There are stunning gardens that surround the temple built with greenery and/or rocks.
The temple itself is beautifully built with some luxurious details. The main hall of the temple is open to visitors, though it had to be rebuilt in the early 1900s due to a fire.
The Kiyomizu Temple is expansive and multi-leveled and was built to honor Kannon. Kannon is the goddess of mercy in the Buddhist faith.
One really interesting fact about this traditional and well-maintained temple is that the structure was built without the use of nails.
Gazing out into the horizon beyond the Kiyomizu temple is breathtaking, as there are trees and greenery that surround the area.
There is also the Otowa waterfall nearby, which visitors can drink from, as it is said that your wishes will be granted by doing so.
Just outside of the Kiyomizu Temple, there are some small shops where you can find souvenirs to bring home, or trinkets to decorate your home with.
The Philosopher’s Path
The Philosopher’s Path will take anyone’s breath away, from the well-maintained stone path to the giant cherry blossom trees crowding the path.
The path is right beside a canal, and it often gets busy in the spring due to all of the colorful cherry blossom trees being in full bloom.
The Philosopher’s Path was named as such for Nishida Kitaro, a famous Japanese philosopher. Kitaro would often walk this path and meditate.
The Yasaka Pagoda is a popular destination for history lovers, as the bones of the structure date back to the 500s. However, the original building was burnt down in the 1400s and was eventually rebuilt.
You are able to go inside of the pagoda to get a nice view of the district, but the pagoda itself is also something to capture, especially when it’s lit up at night.
The Yasaka Shrine is one of the prominent shrines in Kyoto and is also often referred to as the Gion Shrine.
At night, the shrine is illuminated with lanterns that advertise some of the local businesses in the area.
Businesses make a donation to the shrine in order to get their names on one of the lanterns.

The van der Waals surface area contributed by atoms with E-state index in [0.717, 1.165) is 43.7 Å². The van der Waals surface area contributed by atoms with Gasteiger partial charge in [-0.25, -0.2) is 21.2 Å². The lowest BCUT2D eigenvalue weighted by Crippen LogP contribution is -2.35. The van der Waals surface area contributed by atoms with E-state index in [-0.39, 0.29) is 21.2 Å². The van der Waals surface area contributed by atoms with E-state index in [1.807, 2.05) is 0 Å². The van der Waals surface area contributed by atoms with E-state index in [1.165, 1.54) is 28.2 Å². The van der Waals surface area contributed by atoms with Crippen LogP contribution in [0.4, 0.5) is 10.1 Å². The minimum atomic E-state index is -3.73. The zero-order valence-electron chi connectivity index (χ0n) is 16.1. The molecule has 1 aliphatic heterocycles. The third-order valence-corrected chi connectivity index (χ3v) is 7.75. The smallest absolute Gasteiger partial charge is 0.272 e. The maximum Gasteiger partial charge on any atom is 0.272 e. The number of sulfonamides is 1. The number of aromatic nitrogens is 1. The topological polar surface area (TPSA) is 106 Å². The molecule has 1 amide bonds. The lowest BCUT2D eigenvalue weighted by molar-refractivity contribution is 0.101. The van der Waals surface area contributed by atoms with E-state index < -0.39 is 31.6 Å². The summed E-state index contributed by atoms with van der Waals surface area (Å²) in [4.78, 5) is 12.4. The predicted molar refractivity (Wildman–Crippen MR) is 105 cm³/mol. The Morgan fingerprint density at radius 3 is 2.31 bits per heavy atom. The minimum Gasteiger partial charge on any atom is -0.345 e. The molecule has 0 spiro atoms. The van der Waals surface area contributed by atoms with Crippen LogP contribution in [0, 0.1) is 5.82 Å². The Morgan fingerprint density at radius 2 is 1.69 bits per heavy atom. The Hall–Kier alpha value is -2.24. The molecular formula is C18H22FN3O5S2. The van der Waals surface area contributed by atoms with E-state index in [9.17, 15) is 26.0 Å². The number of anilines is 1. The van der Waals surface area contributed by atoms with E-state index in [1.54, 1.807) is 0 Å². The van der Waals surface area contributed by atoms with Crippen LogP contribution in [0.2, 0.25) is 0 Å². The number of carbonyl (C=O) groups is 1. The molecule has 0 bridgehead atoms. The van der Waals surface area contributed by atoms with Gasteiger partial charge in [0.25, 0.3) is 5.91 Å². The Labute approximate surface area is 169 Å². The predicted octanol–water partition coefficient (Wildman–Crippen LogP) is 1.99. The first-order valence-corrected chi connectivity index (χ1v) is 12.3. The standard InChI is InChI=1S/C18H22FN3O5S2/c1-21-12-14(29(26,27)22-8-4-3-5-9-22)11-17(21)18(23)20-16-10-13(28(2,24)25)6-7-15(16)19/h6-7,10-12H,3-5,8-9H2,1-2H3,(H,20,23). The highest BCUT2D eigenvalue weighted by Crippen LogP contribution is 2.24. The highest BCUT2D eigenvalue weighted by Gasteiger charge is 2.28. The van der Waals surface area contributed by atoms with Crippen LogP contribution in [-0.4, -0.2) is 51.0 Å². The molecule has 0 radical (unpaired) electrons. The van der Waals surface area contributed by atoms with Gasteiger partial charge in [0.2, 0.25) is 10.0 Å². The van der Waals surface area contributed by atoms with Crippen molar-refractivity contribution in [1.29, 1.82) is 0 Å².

This festival draws many tourists and people from all over Japan each year, as it is one of the most notable festivals in Japan.
The Heian Shrine is one of the more modern shrines, having only been built in the 1800s. It was erected to pay homage to former emperors of the area.
There are also museums on-site to learn more about what occurred during the Heian period of Japan.
There is some really interesting history about how this area came to be. It is said that Emperor Kammu, who reigned in the 8th century, came to this area to create a new capital city and pray for its prosperity and peace.
On the mound, you are able to get a glimpse at part of a shogun statue that Emperor Kammu is buried.
The area offers spectacular views of gorgeous natural scenery and the Higashiyama District itself.
One of the best times to visit the Higashiyama Historic District is in March, as you’ll have the opportunity to witness Hanatoro.
Hanatoro means flower and light road and is an event where a large portion of the Higashiyama district is illuminated with lanterns and lights and floral displays.
During this time, many of the temples and shrines in Higashiyama will participate in the festivities, even extending their hours some nights for tourists to visit.
Furthermore, there is a chance you’ll stumble upon some excellent street performances.
In the Kodaiji Temple Park, there is usually a stage built during this time where concerts and performances are conducted.
Some of the shops in the area will also stay open a little bit later in order to let tourists take a glimpse at their offerings.